I've been celebrating Holy Humour Sunday all of this week (not that I'm loathe to tell a joke any time :p), and I've got a few jokes for y'all:
In a small Texas town, a bar began construction on a new building to increase their business. The local Baptist church started a campaign to block the bar from opening with petitions and prayers. Work progressed right up till the week before opening when lightning struck the bar and it burned to the ground.
The church folks were rather smug in their outlook after that, until the bar owner sued the church on the grounds that the church was ultimately responsible for the demise of his building, either through direct or indirect actions or means.
The church vehemently denied all responsibility or any connection to the building's demise in its reply to the court.
As the case made its way into court, the judge looked over the paperwork. At the hearing he commented, “I don't know how I’m going to decide this, but as it appears from the paperwork, we have a bar owner who believes in the power of prayer, and an entire church congregation that does not.”
Q: How many church members does it take to change a lightbulb?
A: Change? Change??? My grandmother paid for that light bulb!
A minister was walking down the street when he came upon a group of about a dozen boys, all of them between 10 and 12 years of age.
The group had surrounded a dog. Concerned lest the boys were hurting the dog, he went over and asked “What are you doing with that dog?”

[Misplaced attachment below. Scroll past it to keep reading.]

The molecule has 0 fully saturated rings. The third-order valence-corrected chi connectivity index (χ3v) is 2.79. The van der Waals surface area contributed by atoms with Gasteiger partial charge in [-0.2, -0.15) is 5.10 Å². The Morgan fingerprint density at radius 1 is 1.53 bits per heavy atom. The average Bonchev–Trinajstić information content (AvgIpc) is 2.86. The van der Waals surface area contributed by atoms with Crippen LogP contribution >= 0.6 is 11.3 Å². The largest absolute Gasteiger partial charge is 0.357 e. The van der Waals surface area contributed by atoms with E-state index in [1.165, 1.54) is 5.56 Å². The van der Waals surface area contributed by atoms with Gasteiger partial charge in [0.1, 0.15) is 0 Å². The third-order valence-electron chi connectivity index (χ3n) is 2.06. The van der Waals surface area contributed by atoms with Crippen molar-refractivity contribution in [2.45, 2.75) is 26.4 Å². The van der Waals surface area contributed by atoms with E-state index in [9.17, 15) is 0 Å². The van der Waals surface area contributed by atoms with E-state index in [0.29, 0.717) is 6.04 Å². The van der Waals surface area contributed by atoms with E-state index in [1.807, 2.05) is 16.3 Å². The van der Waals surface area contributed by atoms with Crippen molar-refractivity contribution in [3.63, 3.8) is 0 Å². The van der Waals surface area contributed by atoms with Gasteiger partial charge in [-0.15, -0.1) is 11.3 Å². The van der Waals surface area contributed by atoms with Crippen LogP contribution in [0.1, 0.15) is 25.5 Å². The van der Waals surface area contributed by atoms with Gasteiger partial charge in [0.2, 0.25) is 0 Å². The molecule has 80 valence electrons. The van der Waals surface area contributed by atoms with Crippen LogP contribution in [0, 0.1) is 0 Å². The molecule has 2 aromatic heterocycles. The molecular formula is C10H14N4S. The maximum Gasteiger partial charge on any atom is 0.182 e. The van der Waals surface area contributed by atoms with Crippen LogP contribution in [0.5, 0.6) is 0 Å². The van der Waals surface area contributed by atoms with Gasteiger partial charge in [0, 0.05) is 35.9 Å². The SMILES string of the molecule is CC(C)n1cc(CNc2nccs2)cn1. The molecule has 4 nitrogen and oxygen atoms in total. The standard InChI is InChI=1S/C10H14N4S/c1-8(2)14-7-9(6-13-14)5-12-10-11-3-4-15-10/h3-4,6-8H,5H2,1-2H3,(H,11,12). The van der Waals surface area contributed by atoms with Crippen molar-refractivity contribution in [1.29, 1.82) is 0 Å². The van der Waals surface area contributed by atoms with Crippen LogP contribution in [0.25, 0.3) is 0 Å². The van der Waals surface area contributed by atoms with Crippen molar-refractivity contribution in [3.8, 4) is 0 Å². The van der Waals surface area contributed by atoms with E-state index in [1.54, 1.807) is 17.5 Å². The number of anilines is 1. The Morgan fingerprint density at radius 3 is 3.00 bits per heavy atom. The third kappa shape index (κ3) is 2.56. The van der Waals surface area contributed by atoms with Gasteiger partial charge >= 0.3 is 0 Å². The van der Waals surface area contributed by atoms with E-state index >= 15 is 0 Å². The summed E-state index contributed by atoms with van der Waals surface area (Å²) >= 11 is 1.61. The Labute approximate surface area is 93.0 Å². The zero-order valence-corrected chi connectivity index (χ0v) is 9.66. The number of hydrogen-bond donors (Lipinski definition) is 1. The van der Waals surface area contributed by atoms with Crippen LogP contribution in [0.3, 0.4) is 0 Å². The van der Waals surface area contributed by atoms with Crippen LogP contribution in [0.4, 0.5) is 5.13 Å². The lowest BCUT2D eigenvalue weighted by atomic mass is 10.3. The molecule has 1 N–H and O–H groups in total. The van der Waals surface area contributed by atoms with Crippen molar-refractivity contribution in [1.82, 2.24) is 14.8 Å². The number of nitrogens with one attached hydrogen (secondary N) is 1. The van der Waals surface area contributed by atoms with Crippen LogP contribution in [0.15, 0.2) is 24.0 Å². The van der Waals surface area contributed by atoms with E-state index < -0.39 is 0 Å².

One of the boys replied, “This dog is just an old neighborhood stray. We all want him, but only one of us can take him home. So we’ve decided that whichever one of us can tell the biggest lie will get to keep the dog.”
Of course, the reverend was taken aback. “You boys shouldn’t be having a contest telling lies!” he exclaimed. He then launched into a ten minute sermon against lying, beginning, “Don’t you boys know it’s a sin to lie,” and ending with, “Why, when I was your age, I never told a lie.”
There was dead silence for about a minute. Just as the reverend was beginning to think he’d gotten through to them, the smallest boy gave a deep sigh and said, “All right, give him the dog.”
Sometimes "jokes" can hurt. Sometimes they're intended to hurt. But a lot of times, a joke can help us examine a side of ourselves that would be too painful or divisive to approach any other way.
Like change within the church. Or how and why we pray. Or what really is a sin. These topics can be too heated to discuss openly, but a joke can gently nudge us to start thinking on our own, gradually freeing us to openly and intelligently discuss topics that were once taboo.
And so I leave you, dear readers, with questions raised by these jokes.
How do you feel about the changes our moder world has wrougt in our religious institutions? How and why do you pray? What do you pray for? And do you really believe God will answer you? What is sin? What is the difference (if any) between a lie and a tall tale? When is it okay to lie? (And if you've never had children, think carefully before you answer, "Never!") (If you have raised children, you'll know that, "Never!" is not the right answer, if you answer the question honestly...)